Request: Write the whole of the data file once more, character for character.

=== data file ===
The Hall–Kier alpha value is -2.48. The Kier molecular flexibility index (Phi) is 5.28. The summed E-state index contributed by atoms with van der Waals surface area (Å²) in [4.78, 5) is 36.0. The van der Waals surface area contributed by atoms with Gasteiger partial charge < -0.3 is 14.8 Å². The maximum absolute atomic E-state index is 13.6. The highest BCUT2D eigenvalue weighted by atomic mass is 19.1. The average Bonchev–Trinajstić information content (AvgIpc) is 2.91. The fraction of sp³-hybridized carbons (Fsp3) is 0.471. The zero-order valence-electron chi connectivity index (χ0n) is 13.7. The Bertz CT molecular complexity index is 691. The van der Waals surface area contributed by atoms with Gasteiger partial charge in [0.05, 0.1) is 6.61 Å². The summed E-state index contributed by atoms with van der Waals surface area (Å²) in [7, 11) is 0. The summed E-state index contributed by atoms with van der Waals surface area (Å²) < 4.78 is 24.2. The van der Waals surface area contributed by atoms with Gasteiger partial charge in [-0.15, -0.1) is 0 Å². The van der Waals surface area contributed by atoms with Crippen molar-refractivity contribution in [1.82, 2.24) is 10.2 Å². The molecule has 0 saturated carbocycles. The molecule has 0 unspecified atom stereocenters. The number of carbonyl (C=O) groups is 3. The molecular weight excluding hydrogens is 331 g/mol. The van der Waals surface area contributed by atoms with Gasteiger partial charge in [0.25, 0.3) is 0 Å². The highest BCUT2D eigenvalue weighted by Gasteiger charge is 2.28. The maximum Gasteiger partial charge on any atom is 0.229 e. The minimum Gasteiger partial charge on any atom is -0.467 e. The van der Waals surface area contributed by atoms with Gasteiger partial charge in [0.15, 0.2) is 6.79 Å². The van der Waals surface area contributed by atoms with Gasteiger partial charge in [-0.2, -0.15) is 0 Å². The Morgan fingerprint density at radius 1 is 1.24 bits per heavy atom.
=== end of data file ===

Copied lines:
The Hall–Kier alpha value is -2.48. The Kier molecular flexibility index (Phi) is 5.28. The summed E-state index contributed by atoms with van der Waals surface area (Å²) in [4.78, 5) is 36.0. The van der Waals surface area contributed by atoms with Gasteiger partial charge < -0.3 is 14.8 Å². The maximum absolute atomic E-state index is 13.6. The highest BCUT2D eigenvalue weighted by atomic mass is 19.1. The average Bonchev–Trinajstić information content (AvgIpc) is 2.91. The fraction of sp³-hybridized carbons (Fsp3) is 0.471. The zero-order valence-electron chi connectivity index (χ0n) is 13.7. The Bertz CT molecular complexity index is 691. The van der Waals surface area contributed by atoms with Gasteiger partial charge in [0.05, 0.1) is 6.61 Å². The summed E-state index contributed by atoms with van der Waals surface area (Å²) in [7, 11) is 0. The summed E-state index contributed by atoms with van der Waals surface area (Å²) < 4.78 is 24.2. The van der Waals surface area contributed by atoms with Gasteiger partial charge in [-0.15, -0.1) is 0 Å². The van der Waals surface area contributed by atoms with Crippen molar-refractivity contribution in [1.82, 2.24) is 10.2 Å². The molecule has 0 saturated carbocycles. The molecule has 0 unspecified atom stereocenters. The number of carbonyl (C=O) groups is 3. The molecular weight excluding hydrogens is 331 g/mol. The van der Waals surface area contributed by atoms with Gasteiger partial charge in [0.25, 0.3) is 0 Å². The highest BCUT2D eigenvalue weighted by Gasteiger charge is 2.28. The maximum Gasteiger partial charge on any atom is 0.229 e. The minimum Gasteiger partial charge on any atom is -0.467 e. The van der Waals surface area contributed by atoms with Gasteiger partial charge in [0.15, 0.2) is 6.79 Å². The van der Waals surface area contributed by atoms with Gasteiger partial charge in [-0.2, -0.15) is 0 Å². The Morgan fingerprint density at radius 1 is 1.24 bits per heavy atom.